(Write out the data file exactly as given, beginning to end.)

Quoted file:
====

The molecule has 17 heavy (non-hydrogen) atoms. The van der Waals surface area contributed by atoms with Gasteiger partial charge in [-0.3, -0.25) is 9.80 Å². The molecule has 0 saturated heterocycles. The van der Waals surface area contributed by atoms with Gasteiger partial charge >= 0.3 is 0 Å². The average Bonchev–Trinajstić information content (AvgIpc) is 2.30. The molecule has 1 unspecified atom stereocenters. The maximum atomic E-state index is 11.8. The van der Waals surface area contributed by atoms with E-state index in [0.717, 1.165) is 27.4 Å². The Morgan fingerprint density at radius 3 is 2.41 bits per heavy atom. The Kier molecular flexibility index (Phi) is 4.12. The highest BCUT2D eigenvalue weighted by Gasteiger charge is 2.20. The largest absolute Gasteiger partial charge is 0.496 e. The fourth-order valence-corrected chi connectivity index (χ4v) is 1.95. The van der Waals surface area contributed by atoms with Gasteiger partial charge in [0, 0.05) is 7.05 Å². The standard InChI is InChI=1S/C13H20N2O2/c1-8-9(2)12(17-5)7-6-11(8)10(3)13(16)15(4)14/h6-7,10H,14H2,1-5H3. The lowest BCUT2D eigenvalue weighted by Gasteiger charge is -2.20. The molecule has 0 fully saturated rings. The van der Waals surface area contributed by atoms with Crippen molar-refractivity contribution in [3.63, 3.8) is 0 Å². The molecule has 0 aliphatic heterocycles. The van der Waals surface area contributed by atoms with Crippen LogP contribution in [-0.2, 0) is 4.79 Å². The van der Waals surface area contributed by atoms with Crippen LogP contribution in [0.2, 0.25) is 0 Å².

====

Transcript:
The molecule has 17 heavy (non-hydrogen) atoms. The van der Waals surface area contributed by atoms with Gasteiger partial charge in [-0.3, -0.25) is 9.80 Å². The molecule has 0 saturated heterocycles. The van der Waals surface area contributed by atoms with Gasteiger partial charge >= 0.3 is 0 Å². The average Bonchev–Trinajstić information content (AvgIpc) is 2.30. The molecule has 1 unspecified atom stereocenters. The maximum atomic E-state index is 11.8. The van der Waals surface area contributed by atoms with E-state index in [0.717, 1.165) is 27.4 Å². The Morgan fingerprint density at radius 3 is 2.41 bits per heavy atom. The Kier molecular flexibility index (Phi) is 4.12. The highest BCUT2D eigenvalue weighted by Gasteiger charge is 2.20. The largest absolute Gasteiger partial charge is 0.496 e. The fourth-order valence-corrected chi connectivity index (χ4v) is 1.95. The van der Waals surface area contributed by atoms with Gasteiger partial charge in [0, 0.05) is 7.05 Å². The standard InChI is InChI=1S/C13H20N2O2/c1-8-9(2)12(17-5)7-6-11(8)10(3)13(16)15(4)14/h6-7,10H,14H2,1-5H3. The lowest BCUT2D eigenvalue weighted by Gasteiger charge is -2.20. The molecule has 0 fully saturated rings. The van der Waals surface area contributed by atoms with Crippen molar-refractivity contribution in [3.63, 3.8) is 0 Å². The molecule has 0 aliphatic heterocycles. The van der Waals surface area contributed by atoms with Crippen LogP contribution in [-0.2, 0) is 4.79 Å². The van der Waals surface area contributed by atoms with Crippen LogP contribution in [0.2, 0.25) is 0 Å².